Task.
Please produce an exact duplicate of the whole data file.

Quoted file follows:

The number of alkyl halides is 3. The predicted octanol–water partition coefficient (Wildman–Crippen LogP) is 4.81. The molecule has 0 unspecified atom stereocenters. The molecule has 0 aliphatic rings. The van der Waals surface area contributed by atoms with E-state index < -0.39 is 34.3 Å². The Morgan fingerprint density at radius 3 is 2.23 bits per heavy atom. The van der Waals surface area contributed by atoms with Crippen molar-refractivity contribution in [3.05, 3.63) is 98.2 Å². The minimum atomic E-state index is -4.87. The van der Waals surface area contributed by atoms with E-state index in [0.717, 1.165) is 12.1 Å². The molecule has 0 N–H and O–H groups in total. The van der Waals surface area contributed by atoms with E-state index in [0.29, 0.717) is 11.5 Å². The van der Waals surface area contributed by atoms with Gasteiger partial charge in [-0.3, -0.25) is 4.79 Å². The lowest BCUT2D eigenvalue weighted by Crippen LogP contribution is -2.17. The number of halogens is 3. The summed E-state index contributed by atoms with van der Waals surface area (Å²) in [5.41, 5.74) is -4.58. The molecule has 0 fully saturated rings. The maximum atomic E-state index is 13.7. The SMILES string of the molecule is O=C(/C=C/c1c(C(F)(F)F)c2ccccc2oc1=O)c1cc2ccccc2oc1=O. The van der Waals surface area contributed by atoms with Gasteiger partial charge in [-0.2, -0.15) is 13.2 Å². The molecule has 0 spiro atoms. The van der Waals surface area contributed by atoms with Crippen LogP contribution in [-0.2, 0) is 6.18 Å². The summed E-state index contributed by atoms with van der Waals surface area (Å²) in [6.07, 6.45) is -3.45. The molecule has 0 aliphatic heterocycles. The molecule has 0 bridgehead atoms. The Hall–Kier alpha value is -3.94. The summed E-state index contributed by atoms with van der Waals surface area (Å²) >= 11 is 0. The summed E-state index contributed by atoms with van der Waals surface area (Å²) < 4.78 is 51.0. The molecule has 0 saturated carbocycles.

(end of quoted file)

The number of alkyl halides is 3. The predicted octanol–water partition coefficient (Wildman–Crippen LogP) is 4.81. The molecule has 0 unspecified atom stereocenters. The molecule has 0 aliphatic rings. The van der Waals surface area contributed by atoms with E-state index < -0.39 is 34.3 Å². The Morgan fingerprint density at radius 3 is 2.23 bits per heavy atom. The van der Waals surface area contributed by atoms with Crippen molar-refractivity contribution in [3.05, 3.63) is 98.2 Å². The minimum atomic E-state index is -4.87. The van der Waals surface area contributed by atoms with E-state index in [0.717, 1.165) is 12.1 Å². The molecule has 0 N–H and O–H groups in total. The van der Waals surface area contributed by atoms with E-state index in [0.29, 0.717) is 11.5 Å². The van der Waals surface area contributed by atoms with Gasteiger partial charge in [-0.3, -0.25) is 4.79 Å². The lowest BCUT2D eigenvalue weighted by Crippen LogP contribution is -2.17. The number of halogens is 3. The summed E-state index contributed by atoms with van der Waals surface area (Å²) in [5.41, 5.74) is -4.58. The molecule has 0 fully saturated rings. The maximum atomic E-state index is 13.7. The SMILES string of the molecule is O=C(/C=C/c1c(C(F)(F)F)c2ccccc2oc1=O)c1cc2ccccc2oc1=O. The van der Waals surface area contributed by atoms with Gasteiger partial charge in [-0.2, -0.15) is 13.2 Å². The molecule has 0 spiro atoms. The van der Waals surface area contributed by atoms with Crippen LogP contribution in [-0.2, 0) is 6.18 Å². The summed E-state index contributed by atoms with van der Waals surface area (Å²) in [6.07, 6.45) is -3.45. The molecule has 0 aliphatic heterocycles. The molecule has 0 bridgehead atoms. The Hall–Kier alpha value is -3.94. The summed E-state index contributed by atoms with van der Waals surface area (Å²) >= 11 is 0. The summed E-state index contributed by atoms with van der Waals surface area (Å²) < 4.78 is 51.0. The molecule has 0 saturated carbocycles.